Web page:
Climate change and increased demand in urban areas is stressing drinking water supplies in Bangladesh, according to a new World Bank study. Twenty percent (28 million) people are living in areas of the country where it is difficult to find fresh drinking water, sometimes having to walk many miles in order to reach potable water supplies.
Residents of these areas are vulnerable to a variety of climate- and weather-related problems. Those who live in coastal areas are experiencing a large increase in salinity in their water supplies – a direct result of climate change.
From the Thomas Reuters Foundation:
Experts expect the struggle to find potable water to intensify during the summer. Shareful Hassan, a consultant on geographic information systems and a researcher on the World Bank study, says surface water sources have already dried up in many parts of the country, which will have a heavy impact on access to drinking water, sanitation and ecosystems.
Stresses on groundwater in Dhaka are also causing seawater to leak into the city’s aquifers. Rainfall has become less predictable and halved overall over the past five years. Lack of drinking water is one of the complaints being levelled regarding how sweatshop workers, like the ones who recently perished in Dhaka, are treated. Though this was down to unfair labor conditions, a general fresh water crisis means that those at the bottom of the social ladder will suffer even more.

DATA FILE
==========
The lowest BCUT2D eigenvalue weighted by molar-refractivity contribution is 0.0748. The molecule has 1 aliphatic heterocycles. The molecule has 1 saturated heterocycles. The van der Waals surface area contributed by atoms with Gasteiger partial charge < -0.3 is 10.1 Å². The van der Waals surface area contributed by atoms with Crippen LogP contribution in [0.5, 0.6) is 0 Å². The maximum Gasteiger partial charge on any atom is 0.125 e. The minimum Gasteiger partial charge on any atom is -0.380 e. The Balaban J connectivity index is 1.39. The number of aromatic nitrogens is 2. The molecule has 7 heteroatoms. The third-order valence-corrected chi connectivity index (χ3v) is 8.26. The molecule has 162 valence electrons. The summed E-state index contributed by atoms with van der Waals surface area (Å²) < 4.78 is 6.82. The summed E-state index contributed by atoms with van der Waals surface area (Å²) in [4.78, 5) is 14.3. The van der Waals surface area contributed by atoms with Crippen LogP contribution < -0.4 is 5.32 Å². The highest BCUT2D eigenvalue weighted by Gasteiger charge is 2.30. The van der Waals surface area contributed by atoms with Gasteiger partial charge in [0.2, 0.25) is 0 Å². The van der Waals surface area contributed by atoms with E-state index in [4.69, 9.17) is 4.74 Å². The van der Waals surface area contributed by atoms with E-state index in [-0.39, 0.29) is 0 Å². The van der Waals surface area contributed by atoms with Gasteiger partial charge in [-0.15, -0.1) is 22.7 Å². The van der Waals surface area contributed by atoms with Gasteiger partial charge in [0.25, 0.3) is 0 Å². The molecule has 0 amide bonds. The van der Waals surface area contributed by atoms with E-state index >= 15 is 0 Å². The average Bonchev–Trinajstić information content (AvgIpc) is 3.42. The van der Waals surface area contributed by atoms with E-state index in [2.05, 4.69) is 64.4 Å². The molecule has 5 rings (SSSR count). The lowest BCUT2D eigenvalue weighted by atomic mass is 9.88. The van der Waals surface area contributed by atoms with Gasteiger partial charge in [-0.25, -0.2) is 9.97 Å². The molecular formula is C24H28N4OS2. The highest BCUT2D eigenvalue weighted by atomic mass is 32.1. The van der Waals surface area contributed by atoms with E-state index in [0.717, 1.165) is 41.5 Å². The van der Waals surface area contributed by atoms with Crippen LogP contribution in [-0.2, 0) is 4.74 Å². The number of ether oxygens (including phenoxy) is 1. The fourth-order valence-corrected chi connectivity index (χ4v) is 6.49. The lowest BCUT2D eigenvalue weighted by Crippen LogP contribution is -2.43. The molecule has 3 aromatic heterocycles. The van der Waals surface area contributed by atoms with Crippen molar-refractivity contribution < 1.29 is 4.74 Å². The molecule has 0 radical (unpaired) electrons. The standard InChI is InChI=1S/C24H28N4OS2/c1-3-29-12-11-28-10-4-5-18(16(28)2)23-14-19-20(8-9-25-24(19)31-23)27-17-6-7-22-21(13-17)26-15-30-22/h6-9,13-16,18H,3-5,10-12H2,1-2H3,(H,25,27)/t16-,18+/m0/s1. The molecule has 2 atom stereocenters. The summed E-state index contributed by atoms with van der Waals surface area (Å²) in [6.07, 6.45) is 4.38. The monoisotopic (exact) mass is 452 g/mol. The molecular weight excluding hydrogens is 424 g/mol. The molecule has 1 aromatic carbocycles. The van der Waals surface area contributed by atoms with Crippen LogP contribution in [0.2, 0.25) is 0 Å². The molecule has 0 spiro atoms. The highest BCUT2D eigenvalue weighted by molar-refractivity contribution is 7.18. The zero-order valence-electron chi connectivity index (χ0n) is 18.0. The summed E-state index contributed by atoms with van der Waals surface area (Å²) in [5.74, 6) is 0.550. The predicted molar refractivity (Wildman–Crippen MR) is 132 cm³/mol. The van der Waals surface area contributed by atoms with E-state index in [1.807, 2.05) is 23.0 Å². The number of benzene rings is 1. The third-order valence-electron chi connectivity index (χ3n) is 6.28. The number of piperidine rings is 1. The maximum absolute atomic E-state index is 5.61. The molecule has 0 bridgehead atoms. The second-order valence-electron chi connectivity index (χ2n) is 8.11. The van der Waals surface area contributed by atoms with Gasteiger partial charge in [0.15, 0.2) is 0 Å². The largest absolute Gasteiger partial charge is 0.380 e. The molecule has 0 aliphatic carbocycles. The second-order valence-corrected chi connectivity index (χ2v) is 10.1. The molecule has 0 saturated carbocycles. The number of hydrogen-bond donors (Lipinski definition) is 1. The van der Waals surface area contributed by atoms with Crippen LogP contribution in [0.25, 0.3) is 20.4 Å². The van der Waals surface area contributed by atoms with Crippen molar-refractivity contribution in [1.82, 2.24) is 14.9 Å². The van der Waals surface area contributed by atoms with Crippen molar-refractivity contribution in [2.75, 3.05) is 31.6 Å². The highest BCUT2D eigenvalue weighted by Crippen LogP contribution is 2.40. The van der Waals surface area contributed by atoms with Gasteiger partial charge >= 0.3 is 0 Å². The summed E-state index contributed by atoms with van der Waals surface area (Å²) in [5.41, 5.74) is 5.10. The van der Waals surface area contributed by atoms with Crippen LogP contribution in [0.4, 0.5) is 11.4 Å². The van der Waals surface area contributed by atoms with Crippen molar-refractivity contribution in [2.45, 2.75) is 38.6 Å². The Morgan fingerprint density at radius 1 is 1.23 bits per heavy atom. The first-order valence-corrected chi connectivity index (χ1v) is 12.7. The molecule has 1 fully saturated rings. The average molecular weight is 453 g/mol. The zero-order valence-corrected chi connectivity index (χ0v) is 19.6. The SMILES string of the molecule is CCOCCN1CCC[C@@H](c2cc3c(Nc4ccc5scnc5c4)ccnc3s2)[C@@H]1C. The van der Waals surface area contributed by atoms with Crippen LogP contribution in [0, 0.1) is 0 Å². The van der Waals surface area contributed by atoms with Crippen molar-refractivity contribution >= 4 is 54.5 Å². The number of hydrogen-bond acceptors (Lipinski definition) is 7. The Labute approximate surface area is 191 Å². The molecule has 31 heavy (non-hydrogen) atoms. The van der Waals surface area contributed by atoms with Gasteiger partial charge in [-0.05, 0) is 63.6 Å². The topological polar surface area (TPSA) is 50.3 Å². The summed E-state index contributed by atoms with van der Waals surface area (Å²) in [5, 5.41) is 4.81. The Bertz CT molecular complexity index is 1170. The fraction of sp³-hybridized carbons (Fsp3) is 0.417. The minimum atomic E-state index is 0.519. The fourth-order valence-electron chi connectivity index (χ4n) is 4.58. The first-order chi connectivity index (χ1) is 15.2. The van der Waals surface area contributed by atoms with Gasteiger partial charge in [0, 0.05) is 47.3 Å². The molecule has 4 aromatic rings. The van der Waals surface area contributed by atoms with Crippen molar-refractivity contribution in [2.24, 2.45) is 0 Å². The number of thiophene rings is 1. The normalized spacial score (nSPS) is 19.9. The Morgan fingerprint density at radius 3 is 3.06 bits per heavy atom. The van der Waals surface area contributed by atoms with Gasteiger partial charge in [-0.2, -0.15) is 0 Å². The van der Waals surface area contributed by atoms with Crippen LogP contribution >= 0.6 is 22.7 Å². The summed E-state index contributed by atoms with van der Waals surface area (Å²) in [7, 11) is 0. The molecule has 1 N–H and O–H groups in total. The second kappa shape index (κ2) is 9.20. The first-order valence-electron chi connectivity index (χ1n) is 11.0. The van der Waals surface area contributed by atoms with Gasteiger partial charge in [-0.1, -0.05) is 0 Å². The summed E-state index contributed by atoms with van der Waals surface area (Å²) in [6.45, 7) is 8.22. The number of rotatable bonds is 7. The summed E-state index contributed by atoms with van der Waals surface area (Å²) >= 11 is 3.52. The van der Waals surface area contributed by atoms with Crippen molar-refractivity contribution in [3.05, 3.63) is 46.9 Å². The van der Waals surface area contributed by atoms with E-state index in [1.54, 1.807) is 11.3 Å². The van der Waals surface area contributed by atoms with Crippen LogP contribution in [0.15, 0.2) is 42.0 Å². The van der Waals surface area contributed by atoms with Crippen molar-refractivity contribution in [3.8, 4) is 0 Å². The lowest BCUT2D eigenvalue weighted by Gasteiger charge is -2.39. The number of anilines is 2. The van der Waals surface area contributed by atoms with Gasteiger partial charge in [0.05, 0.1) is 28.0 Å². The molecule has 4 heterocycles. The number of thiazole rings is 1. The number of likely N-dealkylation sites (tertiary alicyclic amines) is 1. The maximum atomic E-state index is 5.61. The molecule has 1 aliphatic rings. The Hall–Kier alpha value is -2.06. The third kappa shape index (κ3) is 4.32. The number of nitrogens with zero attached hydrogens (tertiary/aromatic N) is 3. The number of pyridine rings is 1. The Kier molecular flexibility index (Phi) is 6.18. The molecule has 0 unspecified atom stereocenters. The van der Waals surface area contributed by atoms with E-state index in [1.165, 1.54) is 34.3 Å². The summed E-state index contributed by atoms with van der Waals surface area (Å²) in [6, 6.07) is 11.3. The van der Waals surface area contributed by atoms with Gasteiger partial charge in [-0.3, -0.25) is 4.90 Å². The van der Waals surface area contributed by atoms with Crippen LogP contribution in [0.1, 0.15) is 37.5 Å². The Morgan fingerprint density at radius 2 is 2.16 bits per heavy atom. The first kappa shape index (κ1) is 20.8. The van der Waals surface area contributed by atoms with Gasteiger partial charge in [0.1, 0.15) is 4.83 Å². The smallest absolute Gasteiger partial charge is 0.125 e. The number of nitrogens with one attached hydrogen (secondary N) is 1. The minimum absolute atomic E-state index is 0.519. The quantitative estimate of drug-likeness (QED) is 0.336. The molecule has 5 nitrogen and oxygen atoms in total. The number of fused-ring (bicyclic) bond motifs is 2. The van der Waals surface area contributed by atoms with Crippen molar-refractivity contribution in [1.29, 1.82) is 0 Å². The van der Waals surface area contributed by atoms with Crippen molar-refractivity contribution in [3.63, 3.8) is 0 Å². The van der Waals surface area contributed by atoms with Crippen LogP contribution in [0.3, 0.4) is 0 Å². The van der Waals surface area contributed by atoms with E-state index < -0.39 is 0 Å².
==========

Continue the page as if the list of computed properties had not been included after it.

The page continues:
While there is little hope of preventing climate change from further escalating dangerous conditions in Bangladesh, strategies are focusing on adaptation. Extreme weather events are expected to worsen in the coming years and poor nations like Bangladesh do not have the capacity to cope with them.
Under the leadership of Bangladesh’s Prime Minister Sheikh Hasina a National Climate Change Trust Fund of US$350 million has been established – a paltry sum for a country so large facing a threat so severe.
At the 2013 Community Climate Adaption Summit in Dhaka, Hasina expressed her frustration with the limited aid Bangladesh has received from developed nations, whose long time industrialization has been the historical driver of climate change.
She is quoted in Responding to Climate Change:
The rich countries must demonstrate their leadership in this matter. More delay in mitigation will mean greater need for adaptation and more suffering for the communities and the poor of the world.
It’s difficult for the people of many countries like Bangladesh to face the double burden of poverty and impacts of climate change. It’s not only difficult for us, but also unfair and unjust.
For the sake of sustainability of environment and development, we need to act now without delay, individually, locally, nationally, regionally and globally. This needs to be addressed at the highest priority.
–PM Sheikh Hasina